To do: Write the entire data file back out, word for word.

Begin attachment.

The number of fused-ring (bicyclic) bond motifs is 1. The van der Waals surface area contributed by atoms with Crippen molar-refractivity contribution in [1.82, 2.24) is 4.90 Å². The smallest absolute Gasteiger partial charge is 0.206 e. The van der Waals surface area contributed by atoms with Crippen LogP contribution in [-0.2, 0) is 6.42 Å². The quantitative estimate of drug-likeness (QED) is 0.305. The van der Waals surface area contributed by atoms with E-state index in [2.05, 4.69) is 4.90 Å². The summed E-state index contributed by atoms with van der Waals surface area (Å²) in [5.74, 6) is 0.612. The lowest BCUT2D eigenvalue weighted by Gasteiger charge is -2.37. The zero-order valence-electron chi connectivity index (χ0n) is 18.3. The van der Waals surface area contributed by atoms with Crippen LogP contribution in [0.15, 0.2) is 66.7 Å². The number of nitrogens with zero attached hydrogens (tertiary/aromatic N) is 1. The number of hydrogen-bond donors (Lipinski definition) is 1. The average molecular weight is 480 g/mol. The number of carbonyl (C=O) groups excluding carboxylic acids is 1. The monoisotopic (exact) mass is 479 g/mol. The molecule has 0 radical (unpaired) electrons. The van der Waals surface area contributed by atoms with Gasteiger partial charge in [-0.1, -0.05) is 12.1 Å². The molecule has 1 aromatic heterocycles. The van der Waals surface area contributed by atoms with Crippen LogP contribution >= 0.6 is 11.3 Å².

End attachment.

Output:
The number of fused-ring (bicyclic) bond motifs is 1. The van der Waals surface area contributed by atoms with Crippen molar-refractivity contribution in [1.82, 2.24) is 4.90 Å². The smallest absolute Gasteiger partial charge is 0.206 e. The van der Waals surface area contributed by atoms with Crippen LogP contribution in [-0.2, 0) is 6.42 Å². The quantitative estimate of drug-likeness (QED) is 0.305. The van der Waals surface area contributed by atoms with E-state index in [2.05, 4.69) is 4.90 Å². The summed E-state index contributed by atoms with van der Waals surface area (Å²) in [5.74, 6) is 0.612. The lowest BCUT2D eigenvalue weighted by Gasteiger charge is -2.37. The zero-order valence-electron chi connectivity index (χ0n) is 18.3. The van der Waals surface area contributed by atoms with Crippen LogP contribution in [0.15, 0.2) is 66.7 Å². The number of nitrogens with zero attached hydrogens (tertiary/aromatic N) is 1. The number of hydrogen-bond donors (Lipinski definition) is 1. The average molecular weight is 480 g/mol. The number of carbonyl (C=O) groups excluding carboxylic acids is 1. The monoisotopic (exact) mass is 479 g/mol. The molecule has 0 radical (unpaired) electrons. The van der Waals surface area contributed by atoms with Gasteiger partial charge in [-0.1, -0.05) is 12.1 Å². The molecule has 1 aromatic heterocycles. The van der Waals surface area contributed by atoms with Crippen LogP contribution >= 0.6 is 11.3 Å².